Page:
"There's lots of ways to get started, but it takes two to tango," said Boies, who once sued Microsoft in an antitrust case and represented Al Gore in his failed 2000 presidential bid based on a disputed vote count in Florida.

"If you've got somebody on the other side who is saying, 'It's my way or the highway, it's take it or leave it, this is our last and final offer and you will not see negotiation,' you can't resolve this," Boies said. "That, I will predict, that will stop, OK? There will come a time when the league faces the reality of the exposure that they face under the antitrust laws, the exposure that they face because of fan dissatisfaction with their unilateral lockout, the exposure they face by having other people in the business of professional basketball. And they will believe it is in their best interests to resolve this case.

"I can't tell you when that will happen," Boies said. "But I will tell you that it will happen, because those forces are too strong for anybody to resist indefinitely."





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Comments

Since: Sep 7, 2006
Posted on: November 16, 2011 1:50 pm
 

Players sue NBA for antitrust violations

Idiot posters cheering for the poor owners??? If the owners were so destitute about losing a few million bucks a year they could just sell their assest (the Team) for an average of $400 million bucks. 

The average 2008 value of an NBA franchise rose 2% this year to a record $379M, and the Knicks once again top the list with an estimated value of $613M, according to Badenhausen & Ozanian of FORBES.

Take the Atlanta Hawks, their ownership just turned down over $300 million bucks for selling 75% of their team.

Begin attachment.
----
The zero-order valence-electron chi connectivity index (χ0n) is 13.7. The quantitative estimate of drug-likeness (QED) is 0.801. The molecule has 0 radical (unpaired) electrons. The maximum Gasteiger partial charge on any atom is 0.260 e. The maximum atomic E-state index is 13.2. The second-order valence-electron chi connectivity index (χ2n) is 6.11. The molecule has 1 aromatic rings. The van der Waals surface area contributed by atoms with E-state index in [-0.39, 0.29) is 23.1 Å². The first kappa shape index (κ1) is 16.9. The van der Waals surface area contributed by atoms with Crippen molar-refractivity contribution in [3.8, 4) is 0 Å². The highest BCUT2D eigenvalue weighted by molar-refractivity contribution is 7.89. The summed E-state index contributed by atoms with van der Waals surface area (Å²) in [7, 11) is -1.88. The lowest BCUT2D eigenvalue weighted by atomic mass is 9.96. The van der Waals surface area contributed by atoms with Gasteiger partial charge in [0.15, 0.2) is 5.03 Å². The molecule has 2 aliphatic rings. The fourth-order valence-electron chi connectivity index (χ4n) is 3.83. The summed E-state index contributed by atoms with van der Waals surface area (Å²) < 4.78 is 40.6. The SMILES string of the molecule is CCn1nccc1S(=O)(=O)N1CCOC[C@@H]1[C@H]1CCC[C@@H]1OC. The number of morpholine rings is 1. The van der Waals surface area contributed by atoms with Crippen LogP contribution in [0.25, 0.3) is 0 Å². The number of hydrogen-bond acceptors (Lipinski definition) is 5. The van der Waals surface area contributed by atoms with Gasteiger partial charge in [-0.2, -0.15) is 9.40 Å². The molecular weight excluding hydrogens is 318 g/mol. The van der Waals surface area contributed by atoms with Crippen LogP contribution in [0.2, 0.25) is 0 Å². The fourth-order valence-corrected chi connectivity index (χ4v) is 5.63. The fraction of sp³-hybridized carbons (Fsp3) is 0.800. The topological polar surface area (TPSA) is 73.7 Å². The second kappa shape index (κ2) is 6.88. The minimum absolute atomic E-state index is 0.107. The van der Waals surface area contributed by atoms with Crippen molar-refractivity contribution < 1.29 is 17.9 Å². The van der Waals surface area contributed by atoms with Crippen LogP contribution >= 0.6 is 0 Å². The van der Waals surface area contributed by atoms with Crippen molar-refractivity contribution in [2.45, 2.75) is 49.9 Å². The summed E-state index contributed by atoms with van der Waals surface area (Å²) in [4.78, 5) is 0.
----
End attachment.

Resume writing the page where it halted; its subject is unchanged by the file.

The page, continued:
And the dork posters are cheerig for the owners????


A listing of the net worth of the NBA's owners.

Owner Team Net worth Paul Allen Portland $20 billion Micky Arison Miami $5.3 billion Rich DeVos Orlando $3 billion William Davidson Detroit $2.8 billion Glen Taylor Minnesota $1.8 billion Melvin Simon Indiana $1.6 billion E. Stanley Kroenke Denver $1.4 billion Mark Cuban Dallas $1.3 billion Herb Simon Indiana $1.2 billion Michael E. Heisley Memphis $850 million Robert Johnson Charlotte $750 million Howard Schultz Seattle $700 million Donald Sterling L.A. Clippers $500 million Cablevision New York $494 million Larry Miller Utah $480 million Dan Gilbert Cleveland $478 million Bruce Ratner New Jersey $400 million Robert Sarver Phoenix $400 million Jerry Buss L.A. Lakers $380 million Wyc Grousbeck Boston $360 million Chris Cohan Golden State $325 million Ed Snider Philadelphia $310 million Steve Belkin Atlanta $300 million Maple Leaf Sports Entertainment Toronto $297 million Jerry Reinsdorf Chicago $280 million Herb Kohl Milwaukee $279 million Abe Pollin Washington $180 million George Shinn New Orleans $100 million Joe Maloof Sacramento $100 million Gavin Maloof Sacramento $100 million Leslie Alexander Houston $80 million Peter Holt San Antonio $80 million



Since: Sep 30, 2007
Posted on: November 16, 2011 1:49 pm
 

Players sue NBA for antitrust violations

i just feel bad for the folks who rely on NBA games to make their ends meet...   people working in stadiums, camera men, restaurant staff, etc.  the fact that the players feel like they deserve more of the revenue tells me the players are so self centered that they honestly believe that they are the only component of a game (not the stadium, TV, etc.)...



Since: Sep 19, 2011
Posted on: November 16, 2011 1:38 pm
 

Players sue NBA for antitrust violations

Who cares we have college basketball which is the best go cuse go



Since: May 4, 2011
Posted on: November 16, 2011 1:17 pm
 

Players sue NBA for antitrust violations

Blah Blah Blah Millionares fighting with Billionares.... and in the end the fans get the short end of the stick.

When did they loose sight of the fact that fans really matter?

When did they forget about the simple things like getting paid to play a game?

When will we as fans stand up for our rights and let these millionares and billionares know that it matters to us that we are getting shafted.

We as fans are the sole reason they exist as owners and players?

Sorry but I am no longer a fan.

I refuse to be treated this way and hope you too take a stand.












Since: Sep 27, 2006
Posted on: November 16, 2011 1:04 pm
 

Players sue NBA for antitrust violations

Pretty amazing... the minimum salary for an NBA player is $474,000 in their first year. It jumps to like $750,000 in the second year. Gotta say, unless Burger King starts paying their employees $10,000 an hour, most of these guys would be hard pressed to make that kind of money doing anything else.